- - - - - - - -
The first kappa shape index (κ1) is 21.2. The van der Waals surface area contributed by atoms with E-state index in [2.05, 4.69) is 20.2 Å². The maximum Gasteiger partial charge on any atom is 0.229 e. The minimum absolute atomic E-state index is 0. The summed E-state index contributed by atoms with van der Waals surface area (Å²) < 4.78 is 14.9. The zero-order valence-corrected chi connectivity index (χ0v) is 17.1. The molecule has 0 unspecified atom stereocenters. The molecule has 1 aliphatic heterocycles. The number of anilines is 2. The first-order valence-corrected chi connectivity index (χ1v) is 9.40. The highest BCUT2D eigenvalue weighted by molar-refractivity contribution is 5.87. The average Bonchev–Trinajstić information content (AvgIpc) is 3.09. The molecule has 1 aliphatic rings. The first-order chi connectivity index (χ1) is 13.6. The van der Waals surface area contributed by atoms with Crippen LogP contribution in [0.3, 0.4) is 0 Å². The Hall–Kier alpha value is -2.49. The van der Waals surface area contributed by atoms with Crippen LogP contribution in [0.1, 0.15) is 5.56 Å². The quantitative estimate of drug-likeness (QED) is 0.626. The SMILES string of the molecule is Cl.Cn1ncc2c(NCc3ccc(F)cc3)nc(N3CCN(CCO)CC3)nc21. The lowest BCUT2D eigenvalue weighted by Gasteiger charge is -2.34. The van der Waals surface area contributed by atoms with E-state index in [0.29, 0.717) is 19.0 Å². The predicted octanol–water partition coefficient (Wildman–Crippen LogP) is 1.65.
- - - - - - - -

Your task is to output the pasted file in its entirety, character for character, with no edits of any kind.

The first kappa shape index (κ1) is 21.2. The van der Waals surface area contributed by atoms with E-state index in [2.05, 4.69) is 20.2 Å². The maximum Gasteiger partial charge on any atom is 0.229 e. The minimum absolute atomic E-state index is 0. The summed E-state index contributed by atoms with van der Waals surface area (Å²) < 4.78 is 14.9. The zero-order valence-corrected chi connectivity index (χ0v) is 17.1. The molecule has 0 unspecified atom stereocenters. The molecule has 1 aliphatic heterocycles. The number of anilines is 2. The first-order valence-corrected chi connectivity index (χ1v) is 9.40. The highest BCUT2D eigenvalue weighted by molar-refractivity contribution is 5.87. The average Bonchev–Trinajstić information content (AvgIpc) is 3.09. The molecule has 1 aliphatic rings. The first-order chi connectivity index (χ1) is 13.6. The van der Waals surface area contributed by atoms with Crippen LogP contribution in [0.3, 0.4) is 0 Å². The Hall–Kier alpha value is -2.49. The van der Waals surface area contributed by atoms with Crippen LogP contribution in [0.1, 0.15) is 5.56 Å². The quantitative estimate of drug-likeness (QED) is 0.626. The SMILES string of the molecule is Cl.Cn1ncc2c(NCc3ccc(F)cc3)nc(N3CCN(CCO)CC3)nc21. The lowest BCUT2D eigenvalue weighted by Gasteiger charge is -2.34. The van der Waals surface area contributed by atoms with E-state index in [0.29, 0.717) is 19.0 Å². The predicted octanol–water partition coefficient (Wildman–Crippen LogP) is 1.65.